Holding Out for a Hero

To be perfectly honest, I put off watching Superheroes, a new documentary about the real-life superhero (RLSH) movement, because I was concerned about how these amateur heroes would be portrayed. Despite the growing power of geeks in pop culture, the media still tends to take a “point and laugh” approach to most anything fandom related. So, a documentary about people who dress up in costumes and patrol the streets of their cities and neighborhoods really could have been unnecessarily mean-spirited.
To its credit, Superheroes, directed by Michael Barnett, keeps its snarkiness to a minimum. Most of the awkward moments are provided by the subjects themselves. (Whether there were alternative clips the director could have used is another story.) The only egregious example of directorial nastiness is when the director inserts himself into the documentary for the first and only time in the film, to ask one of the heroes if he has a girlfriend. Har-har.
Thankfully, the spirit of the movement and the passion of the people involved elevate Superheroes above its baser instincts. The parallels between the RLSH and their comic book inspirations are clear. Several of the heroes featured have dark and violent origin stories that could rival any you’d read in DC or Marvel. Whether it was child abuse, violent crime or being a witness to violent crime, it’s easy to accept, in the pages of comics, at least, that any of these things could create a Batman. So, why not in real life?  

Save me, Zimmer!

Bartlett follows heroes stationed all over the US while they patrol, train or assemble costumes. At one point, Zimmer, a superhero with the Brooklyn-based New York Initiative, says, “Being openly gay is something that is very important to me. It’s very near and dear to my heart. So I never patrolled in a mask, because wearing a mask and having a different name and a different life felt too much like being in the closet.” The film takes a “no big deal” approach to Zimmer’s sexuality and the New York Initiative even use it to bait homophobes. Zimmer is definitely a stand-out in the documentary, and there is a decidedly different tone to the New York heroes than, say, the Orlando heroes.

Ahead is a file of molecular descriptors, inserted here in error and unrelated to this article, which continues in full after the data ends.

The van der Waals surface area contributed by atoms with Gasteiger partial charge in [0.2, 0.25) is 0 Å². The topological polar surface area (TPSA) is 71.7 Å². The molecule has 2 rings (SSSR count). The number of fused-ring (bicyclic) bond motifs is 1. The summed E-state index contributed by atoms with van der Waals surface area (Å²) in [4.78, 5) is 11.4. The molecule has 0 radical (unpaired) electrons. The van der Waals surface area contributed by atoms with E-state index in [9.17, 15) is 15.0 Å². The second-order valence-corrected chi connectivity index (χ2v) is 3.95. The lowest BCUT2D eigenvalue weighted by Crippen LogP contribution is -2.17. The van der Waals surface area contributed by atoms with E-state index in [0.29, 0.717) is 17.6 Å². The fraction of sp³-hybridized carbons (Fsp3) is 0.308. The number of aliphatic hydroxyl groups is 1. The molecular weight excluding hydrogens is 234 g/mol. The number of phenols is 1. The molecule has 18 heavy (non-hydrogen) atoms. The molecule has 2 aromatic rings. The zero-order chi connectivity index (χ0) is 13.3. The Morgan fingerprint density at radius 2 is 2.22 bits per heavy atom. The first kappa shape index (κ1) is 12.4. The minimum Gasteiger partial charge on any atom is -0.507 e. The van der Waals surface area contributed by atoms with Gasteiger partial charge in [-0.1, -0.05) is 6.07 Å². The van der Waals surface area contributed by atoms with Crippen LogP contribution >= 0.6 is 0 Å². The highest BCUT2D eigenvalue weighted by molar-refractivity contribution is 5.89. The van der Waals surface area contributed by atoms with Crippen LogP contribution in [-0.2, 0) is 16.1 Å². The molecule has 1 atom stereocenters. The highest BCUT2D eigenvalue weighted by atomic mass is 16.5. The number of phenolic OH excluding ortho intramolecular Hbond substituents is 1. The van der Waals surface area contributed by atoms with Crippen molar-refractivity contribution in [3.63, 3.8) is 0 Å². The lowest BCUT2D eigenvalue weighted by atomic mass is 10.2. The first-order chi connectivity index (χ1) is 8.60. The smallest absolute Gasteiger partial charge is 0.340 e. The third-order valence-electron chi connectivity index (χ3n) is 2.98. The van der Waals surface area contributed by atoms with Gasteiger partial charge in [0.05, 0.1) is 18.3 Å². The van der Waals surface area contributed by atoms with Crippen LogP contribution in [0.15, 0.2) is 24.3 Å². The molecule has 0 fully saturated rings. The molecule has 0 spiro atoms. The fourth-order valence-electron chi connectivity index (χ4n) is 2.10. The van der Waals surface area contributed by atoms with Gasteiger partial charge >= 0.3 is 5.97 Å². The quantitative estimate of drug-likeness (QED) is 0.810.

Uniting them all, though, are two main commonalities: 1.) A desire to help people and to do it outside the traditional systems; and 2.) Danger.
Make no mistake. These people are in danger, and everyone from Stan Lee to cops on the beat to a relentlessly negative lieutenant at the San Diego Police Department agree: “Don’t go looking for trouble.” But our heroes do, and that’s what differentiates them from your traditional neighborhood watch group. However, despite the adrenaline rush of encountering actual criminals, the most powerful moments in Superheroes come when the various supes help people in need, whether it’s an injured victim of a hit and run, a drunk driver who needs to sleep it off for a while, or a homeless man who just needs to know that someone, anyone, cares.

Ultimately, those are the moments that make the most impact and instill as much hope and inspiration as seeing Superman fly or Spider-Man swing. Whether the RLSH movement will grow and benefit from the documentary, or if it’s just a passing fad, the actions of the people involved remind us that anyone can be a more caring and thoughtful citizen of the world.  
Superheroes is currently airing on HBO. Check local listings for air times or watch anytime on HBO GO.

Zimmer to the rescue!